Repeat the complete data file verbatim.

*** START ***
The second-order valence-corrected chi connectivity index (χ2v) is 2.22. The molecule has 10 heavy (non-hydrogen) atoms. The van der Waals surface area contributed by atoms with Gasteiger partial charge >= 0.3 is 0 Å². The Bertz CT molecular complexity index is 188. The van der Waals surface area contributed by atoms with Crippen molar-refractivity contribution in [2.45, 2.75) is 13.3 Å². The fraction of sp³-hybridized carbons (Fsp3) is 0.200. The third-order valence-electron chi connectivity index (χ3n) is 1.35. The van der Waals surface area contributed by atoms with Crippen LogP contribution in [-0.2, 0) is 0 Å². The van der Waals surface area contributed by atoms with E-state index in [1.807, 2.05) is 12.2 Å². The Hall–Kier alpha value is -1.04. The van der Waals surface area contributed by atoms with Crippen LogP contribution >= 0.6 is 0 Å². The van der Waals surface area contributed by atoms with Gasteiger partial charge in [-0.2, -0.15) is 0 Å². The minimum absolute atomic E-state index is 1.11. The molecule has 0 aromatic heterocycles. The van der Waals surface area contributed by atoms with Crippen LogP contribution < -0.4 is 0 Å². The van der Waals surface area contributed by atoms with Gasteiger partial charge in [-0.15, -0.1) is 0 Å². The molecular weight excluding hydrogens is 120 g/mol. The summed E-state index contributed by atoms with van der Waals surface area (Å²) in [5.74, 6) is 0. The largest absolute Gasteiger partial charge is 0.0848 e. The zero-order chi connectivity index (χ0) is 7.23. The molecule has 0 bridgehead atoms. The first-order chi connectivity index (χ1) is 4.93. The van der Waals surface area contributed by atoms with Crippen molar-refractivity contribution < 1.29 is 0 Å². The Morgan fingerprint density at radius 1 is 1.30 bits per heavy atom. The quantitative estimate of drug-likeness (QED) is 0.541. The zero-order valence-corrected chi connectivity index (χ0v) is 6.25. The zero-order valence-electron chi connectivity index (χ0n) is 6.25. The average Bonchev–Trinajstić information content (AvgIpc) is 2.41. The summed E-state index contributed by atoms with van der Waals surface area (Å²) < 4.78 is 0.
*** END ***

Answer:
The second-order valence-corrected chi connectivity index (χ2v) is 2.22. The molecule has 10 heavy (non-hydrogen) atoms. The van der Waals surface area contributed by atoms with Gasteiger partial charge >= 0.3 is 0 Å². The Bertz CT molecular complexity index is 188. The van der Waals surface area contributed by atoms with Crippen molar-refractivity contribution in [2.45, 2.75) is 13.3 Å². The fraction of sp³-hybridized carbons (Fsp3) is 0.200. The third-order valence-electron chi connectivity index (χ3n) is 1.35. The van der Waals surface area contributed by atoms with Crippen LogP contribution in [-0.2, 0) is 0 Å². The van der Waals surface area contributed by atoms with E-state index in [1.807, 2.05) is 12.2 Å². The Hall–Kier alpha value is -1.04. The van der Waals surface area contributed by atoms with Crippen LogP contribution >= 0.6 is 0 Å². The van der Waals surface area contributed by atoms with Gasteiger partial charge in [-0.2, -0.15) is 0 Å². The minimum absolute atomic E-state index is 1.11. The molecule has 0 aromatic heterocycles. The van der Waals surface area contributed by atoms with Crippen LogP contribution < -0.4 is 0 Å². The van der Waals surface area contributed by atoms with Gasteiger partial charge in [-0.15, -0.1) is 0 Å². The molecular weight excluding hydrogens is 120 g/mol. The summed E-state index contributed by atoms with van der Waals surface area (Å²) in [5.74, 6) is 0. The largest absolute Gasteiger partial charge is 0.0848 e. The zero-order chi connectivity index (χ0) is 7.23. The molecule has 0 bridgehead atoms. The first-order chi connectivity index (χ1) is 4.93. The van der Waals surface area contributed by atoms with Crippen molar-refractivity contribution < 1.29 is 0 Å². The Morgan fingerprint density at radius 1 is 1.30 bits per heavy atom. The quantitative estimate of drug-likeness (QED) is 0.541. The zero-order valence-corrected chi connectivity index (χ0v) is 6.25. The zero-order valence-electron chi connectivity index (χ0n) is 6.25. The average Bonchev–Trinajstić information content (AvgIpc) is 2.41. The summed E-state index contributed by atoms with van der Waals surface area (Å²) < 4.78 is 0.